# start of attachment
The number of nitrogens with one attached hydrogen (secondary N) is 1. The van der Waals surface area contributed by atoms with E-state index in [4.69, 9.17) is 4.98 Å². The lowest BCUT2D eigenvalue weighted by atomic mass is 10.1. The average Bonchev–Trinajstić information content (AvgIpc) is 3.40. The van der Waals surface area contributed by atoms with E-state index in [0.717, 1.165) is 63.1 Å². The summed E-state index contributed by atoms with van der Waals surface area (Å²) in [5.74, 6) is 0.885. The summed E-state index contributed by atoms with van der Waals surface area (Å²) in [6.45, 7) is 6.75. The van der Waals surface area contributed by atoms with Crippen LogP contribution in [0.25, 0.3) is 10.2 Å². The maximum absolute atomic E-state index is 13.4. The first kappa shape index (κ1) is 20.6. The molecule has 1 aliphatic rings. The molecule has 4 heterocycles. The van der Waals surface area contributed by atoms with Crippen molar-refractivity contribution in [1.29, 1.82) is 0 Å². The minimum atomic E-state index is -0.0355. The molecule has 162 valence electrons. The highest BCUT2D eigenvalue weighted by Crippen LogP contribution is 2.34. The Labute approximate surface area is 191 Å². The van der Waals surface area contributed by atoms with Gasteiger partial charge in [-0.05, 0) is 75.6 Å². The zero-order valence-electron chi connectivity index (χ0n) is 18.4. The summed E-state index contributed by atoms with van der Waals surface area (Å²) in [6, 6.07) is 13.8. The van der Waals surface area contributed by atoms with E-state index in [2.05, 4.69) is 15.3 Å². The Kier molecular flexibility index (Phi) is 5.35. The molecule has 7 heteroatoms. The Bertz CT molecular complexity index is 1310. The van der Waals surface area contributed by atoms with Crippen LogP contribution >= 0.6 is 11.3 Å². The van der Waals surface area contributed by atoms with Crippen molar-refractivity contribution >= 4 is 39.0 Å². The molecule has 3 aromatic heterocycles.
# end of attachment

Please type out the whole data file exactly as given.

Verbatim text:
The number of nitrogens with one attached hydrogen (secondary N) is 1. The van der Waals surface area contributed by atoms with E-state index in [4.69, 9.17) is 4.98 Å². The lowest BCUT2D eigenvalue weighted by atomic mass is 10.1. The average Bonchev–Trinajstić information content (AvgIpc) is 3.40. The van der Waals surface area contributed by atoms with E-state index in [0.717, 1.165) is 63.1 Å². The summed E-state index contributed by atoms with van der Waals surface area (Å²) in [5.74, 6) is 0.885. The summed E-state index contributed by atoms with van der Waals surface area (Å²) in [6.45, 7) is 6.75. The van der Waals surface area contributed by atoms with Crippen LogP contribution in [0.25, 0.3) is 10.2 Å². The maximum absolute atomic E-state index is 13.4. The first kappa shape index (κ1) is 20.6. The molecule has 1 aliphatic rings. The molecule has 4 heterocycles. The van der Waals surface area contributed by atoms with Crippen molar-refractivity contribution in [1.29, 1.82) is 0 Å². The minimum atomic E-state index is -0.0355. The molecule has 162 valence electrons. The highest BCUT2D eigenvalue weighted by Crippen LogP contribution is 2.34. The Labute approximate surface area is 191 Å². The van der Waals surface area contributed by atoms with Gasteiger partial charge in [-0.05, 0) is 75.6 Å². The zero-order valence-electron chi connectivity index (χ0n) is 18.4. The summed E-state index contributed by atoms with van der Waals surface area (Å²) in [6, 6.07) is 13.8. The van der Waals surface area contributed by atoms with E-state index in [2.05, 4.69) is 15.3 Å². The Kier molecular flexibility index (Phi) is 5.35. The molecule has 7 heteroatoms. The Bertz CT molecular complexity index is 1310. The van der Waals surface area contributed by atoms with Crippen LogP contribution >= 0.6 is 11.3 Å². The van der Waals surface area contributed by atoms with Crippen molar-refractivity contribution >= 4 is 39.0 Å². The molecule has 3 aromatic heterocycles.